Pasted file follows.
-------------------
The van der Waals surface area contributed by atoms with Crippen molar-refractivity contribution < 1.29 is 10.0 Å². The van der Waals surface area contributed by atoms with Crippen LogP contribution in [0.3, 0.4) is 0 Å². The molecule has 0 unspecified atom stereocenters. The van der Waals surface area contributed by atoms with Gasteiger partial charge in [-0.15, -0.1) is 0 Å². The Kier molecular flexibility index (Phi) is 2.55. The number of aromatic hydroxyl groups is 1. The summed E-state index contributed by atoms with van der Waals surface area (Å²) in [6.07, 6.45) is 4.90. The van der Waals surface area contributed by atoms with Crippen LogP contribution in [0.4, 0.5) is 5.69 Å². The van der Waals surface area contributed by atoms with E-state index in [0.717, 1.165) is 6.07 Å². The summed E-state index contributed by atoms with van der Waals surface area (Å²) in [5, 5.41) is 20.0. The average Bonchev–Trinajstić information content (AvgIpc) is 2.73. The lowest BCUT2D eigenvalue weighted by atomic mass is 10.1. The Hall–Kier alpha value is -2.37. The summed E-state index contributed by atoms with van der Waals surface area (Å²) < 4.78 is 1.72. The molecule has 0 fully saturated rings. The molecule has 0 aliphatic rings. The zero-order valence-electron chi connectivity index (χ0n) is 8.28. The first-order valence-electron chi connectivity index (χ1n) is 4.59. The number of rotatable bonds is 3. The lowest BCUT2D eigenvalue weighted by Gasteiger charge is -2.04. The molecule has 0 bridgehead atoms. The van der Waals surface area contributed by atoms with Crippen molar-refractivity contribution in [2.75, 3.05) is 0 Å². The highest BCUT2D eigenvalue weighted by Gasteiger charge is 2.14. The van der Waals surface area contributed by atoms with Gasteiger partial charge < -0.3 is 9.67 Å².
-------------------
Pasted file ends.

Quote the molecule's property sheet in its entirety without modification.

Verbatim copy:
The van der Waals surface area contributed by atoms with Crippen molar-refractivity contribution < 1.29 is 10.0 Å². The van der Waals surface area contributed by atoms with Crippen LogP contribution in [0.3, 0.4) is 0 Å². The molecule has 0 unspecified atom stereocenters. The van der Waals surface area contributed by atoms with Gasteiger partial charge in [-0.15, -0.1) is 0 Å². The Kier molecular flexibility index (Phi) is 2.55. The number of aromatic hydroxyl groups is 1. The summed E-state index contributed by atoms with van der Waals surface area (Å²) in [6.07, 6.45) is 4.90. The van der Waals surface area contributed by atoms with Crippen LogP contribution in [0.4, 0.5) is 5.69 Å². The van der Waals surface area contributed by atoms with E-state index in [0.717, 1.165) is 6.07 Å². The summed E-state index contributed by atoms with van der Waals surface area (Å²) in [5, 5.41) is 20.0. The average Bonchev–Trinajstić information content (AvgIpc) is 2.73. The lowest BCUT2D eigenvalue weighted by atomic mass is 10.1. The Hall–Kier alpha value is -2.37. The summed E-state index contributed by atoms with van der Waals surface area (Å²) < 4.78 is 1.72. The molecule has 0 fully saturated rings. The molecule has 0 aliphatic rings. The zero-order valence-electron chi connectivity index (χ0n) is 8.28. The first-order valence-electron chi connectivity index (χ1n) is 4.59. The number of rotatable bonds is 3. The lowest BCUT2D eigenvalue weighted by Gasteiger charge is -2.04. The molecule has 0 bridgehead atoms. The van der Waals surface area contributed by atoms with Crippen molar-refractivity contribution in [2.75, 3.05) is 0 Å². The highest BCUT2D eigenvalue weighted by Gasteiger charge is 2.14. The van der Waals surface area contributed by atoms with Gasteiger partial charge < -0.3 is 9.67 Å².